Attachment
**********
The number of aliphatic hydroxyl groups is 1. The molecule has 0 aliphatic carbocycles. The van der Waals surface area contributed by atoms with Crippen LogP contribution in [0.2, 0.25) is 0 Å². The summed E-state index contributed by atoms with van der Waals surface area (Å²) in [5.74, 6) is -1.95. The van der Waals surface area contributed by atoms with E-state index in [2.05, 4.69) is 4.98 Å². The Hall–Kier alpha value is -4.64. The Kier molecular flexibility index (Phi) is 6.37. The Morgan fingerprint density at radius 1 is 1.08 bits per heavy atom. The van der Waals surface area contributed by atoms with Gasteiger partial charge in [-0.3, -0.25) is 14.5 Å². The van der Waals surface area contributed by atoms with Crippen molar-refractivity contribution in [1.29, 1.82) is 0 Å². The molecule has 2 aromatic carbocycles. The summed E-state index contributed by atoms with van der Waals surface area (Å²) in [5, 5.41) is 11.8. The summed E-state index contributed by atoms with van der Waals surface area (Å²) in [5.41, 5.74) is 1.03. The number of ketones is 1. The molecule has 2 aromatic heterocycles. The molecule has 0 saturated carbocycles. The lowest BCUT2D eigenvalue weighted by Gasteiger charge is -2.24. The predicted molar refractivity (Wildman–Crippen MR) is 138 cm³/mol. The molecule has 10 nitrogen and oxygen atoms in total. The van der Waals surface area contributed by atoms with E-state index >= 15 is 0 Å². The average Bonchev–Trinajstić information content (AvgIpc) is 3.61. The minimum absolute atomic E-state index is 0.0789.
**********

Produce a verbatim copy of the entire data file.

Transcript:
The number of aliphatic hydroxyl groups is 1. The molecule has 0 aliphatic carbocycles. The van der Waals surface area contributed by atoms with Crippen LogP contribution in [0.2, 0.25) is 0 Å². The summed E-state index contributed by atoms with van der Waals surface area (Å²) in [5.74, 6) is -1.95. The van der Waals surface area contributed by atoms with E-state index in [2.05, 4.69) is 4.98 Å². The Hall–Kier alpha value is -4.64. The Kier molecular flexibility index (Phi) is 6.37. The Morgan fingerprint density at radius 1 is 1.08 bits per heavy atom. The van der Waals surface area contributed by atoms with Gasteiger partial charge in [-0.3, -0.25) is 14.5 Å². The van der Waals surface area contributed by atoms with Crippen molar-refractivity contribution in [1.29, 1.82) is 0 Å². The molecule has 2 aromatic carbocycles. The summed E-state index contributed by atoms with van der Waals surface area (Å²) in [5, 5.41) is 11.8. The summed E-state index contributed by atoms with van der Waals surface area (Å²) in [5.41, 5.74) is 1.03. The number of ketones is 1. The molecule has 2 aromatic heterocycles. The molecule has 0 saturated carbocycles. The lowest BCUT2D eigenvalue weighted by Gasteiger charge is -2.24. The predicted molar refractivity (Wildman–Crippen MR) is 138 cm³/mol. The molecule has 10 nitrogen and oxygen atoms in total. The van der Waals surface area contributed by atoms with E-state index >= 15 is 0 Å². The average Bonchev–Trinajstić information content (AvgIpc) is 3.61. The minimum absolute atomic E-state index is 0.0789.